Java URLs
The main JavaSoft web site. Lots of marketing crud but good stuff under "Products and APIs" and "For Developers". Some particular points of interest are the main documentation index where you can browse or download everything from the JDK API docs to The Java Language Specification and The Java Virtual Machine Specification. virtually all the docs available from JavaSoft.
Another URL from the JavaSoft site worth calling out is the coding standards document. While I prefer 2 spaces indentation to 4 these are a pretty good set of guidelines.
The Java Developer Connection (JDC). Much more technical meat than and the place to download the latest and greatest versions of various classes and APIs. You need to register but it's free. Highly recommended.
For example, this article from the JDC is the best (and only) explanation I've ever seen of what all the gibberish you get back from a full thread dump means.
The BugParade. Perhaps the most useful part of the JDC -- the place to search for known bugs in the JDK, file new ones, and vote for the ones you think should be fixed first. It's not clear that the voting has any real effect but it can't hurt. (While you're there put all three of your votes on bug 4209652 my bug du jour.)
An article from the Swing connection about the SwingWorker helper class with a link to the source of the class. (It doesn't come as part of Swing so if you want it you need to grab it from here.) You should at least read and understand the source if you're going to be doing Swing programming.
The Java Programmer's FAQ by Peter Van der Linden (author of the excellent C book, Expert C Programming). I haven't read the whole FAQ carefully so I can't vouch one way or the other for everything he says but it covers a lot of ground and has good explanations of stuff that might trip you up early on (for example see Question 4.3 How do I set the CLASSPATH for a good explanation.) Go up a level to for some other good Java links. Be warned, however, that the FAQ has a bit of an anti-Microsoft ax to grind, for what that's worth.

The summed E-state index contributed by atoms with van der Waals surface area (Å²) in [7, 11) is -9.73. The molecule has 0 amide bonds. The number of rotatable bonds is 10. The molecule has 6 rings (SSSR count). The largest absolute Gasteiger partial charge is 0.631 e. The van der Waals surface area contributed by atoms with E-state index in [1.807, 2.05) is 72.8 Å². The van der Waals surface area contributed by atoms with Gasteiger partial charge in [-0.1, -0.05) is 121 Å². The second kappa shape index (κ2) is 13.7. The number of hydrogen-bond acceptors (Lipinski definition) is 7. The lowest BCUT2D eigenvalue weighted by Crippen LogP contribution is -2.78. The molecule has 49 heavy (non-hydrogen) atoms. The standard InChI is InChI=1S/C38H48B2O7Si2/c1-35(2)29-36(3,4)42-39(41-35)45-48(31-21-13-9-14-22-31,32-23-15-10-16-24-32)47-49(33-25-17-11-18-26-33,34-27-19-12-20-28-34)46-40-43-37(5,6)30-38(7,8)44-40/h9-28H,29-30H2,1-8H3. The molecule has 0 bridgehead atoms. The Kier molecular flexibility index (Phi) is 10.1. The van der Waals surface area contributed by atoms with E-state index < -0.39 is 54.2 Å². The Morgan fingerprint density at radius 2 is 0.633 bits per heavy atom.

If you dig the anti-Microsoft stuff in Van der Linden's FAQ, you'll probably dig the Java Lobby, a group of (they say) over 25,000 folks dedicated to preserving the "write once, run anywhere" philosophy of Java and to promoting Java as a serious development environment. They might change the world and in the mean time they have links to lots of snazzy Java projects, some of which you can volunteer to take part in.
The FAQ List. A bit out of date at this point (last modified in October 1997) but the original Java FAQ if memory serves. A bit less idiosyncratic than Van der Linden's.
The Java IAQ: Infrequently Answered Questions. This FAQ like document covers a few of the weird corners of Java. Some of it is stuff you'd probably do well to know about so you don't bang your head about it (for example, I once spent about an hour banging my head against the very odd behavior described in question 3 before I figured it out and filed a bug at the JDC.
Doug Lea's Home Page. Lea is the author of Concurrent Programming in Java: Design Principles and Patters a must read if you are going to do multi-threaded programming in Java. (Which you will.) Lots of good stuff here about Java and Patterns and just about every other thing to do with computers.

The iContract tool -- provides Eiffel/DBC-style inherited invariants in Java. I haven't actually tried using this tool yet but it's on my short list of things to check out.
Home of ANTLR, my prefered parser/lexer/tree-parser generator. The Java world's answer to lex and yacc. Other folks like JavaCC better -- I used JavaCC about a year ago and then discovered ANTLR and liked it better. Also ANTLR is free and open source whereas JavaCC is owned by Sun. YMMV.
Canonical GNU software site. You can pick up the source to Emacs and about a million other free software packages here. If you're looking for Emacs for use on NT or Windows check out the NTEmacs page at

XP (ExtremeProgramming)
The main place to read about XP, a software methodology that came out of the Smalltalk world, and which makes a lot of sense to me.
WikiWikiWeb. An collaborative discussion project inhabited by folks interested in patterns and XP. Many of the oldtimers are Smalltalkers but most of the discussion is about programming in general. And, anyway, Smalltalkers have a lot of good perspectives on OO that you might not get from your local C++ bigot, er, fan.

Misc URLs
Eric S. Raymond's Home Page. The editor of The New Hacker's Dictionary (a.k.a The Jargon File) and an eloquent proponent of hacker culture, ESR's home page has lots of good stuff on it, including the oft-cited paper about open-source developmentCathedral and the Bazaar and the "How To Become A Hacker" FAQ.
To hack is to learn. To learn is to study. To study is to read. Get all the books you need at Amazon. Beware, however, one click shopping is addictive.
The rules of Go. Part of what looks to be a pretty good set of pages about Go, Go, an Addictive Game.
A bunch of anti-guidlines. If you've been programming for a while you'll recognize programmers you know in these guidelines. Hope it's not you.

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Peter Seibel <>
Last modified: Thu Feb 10 20:18:35 Pacific Standard Time 2000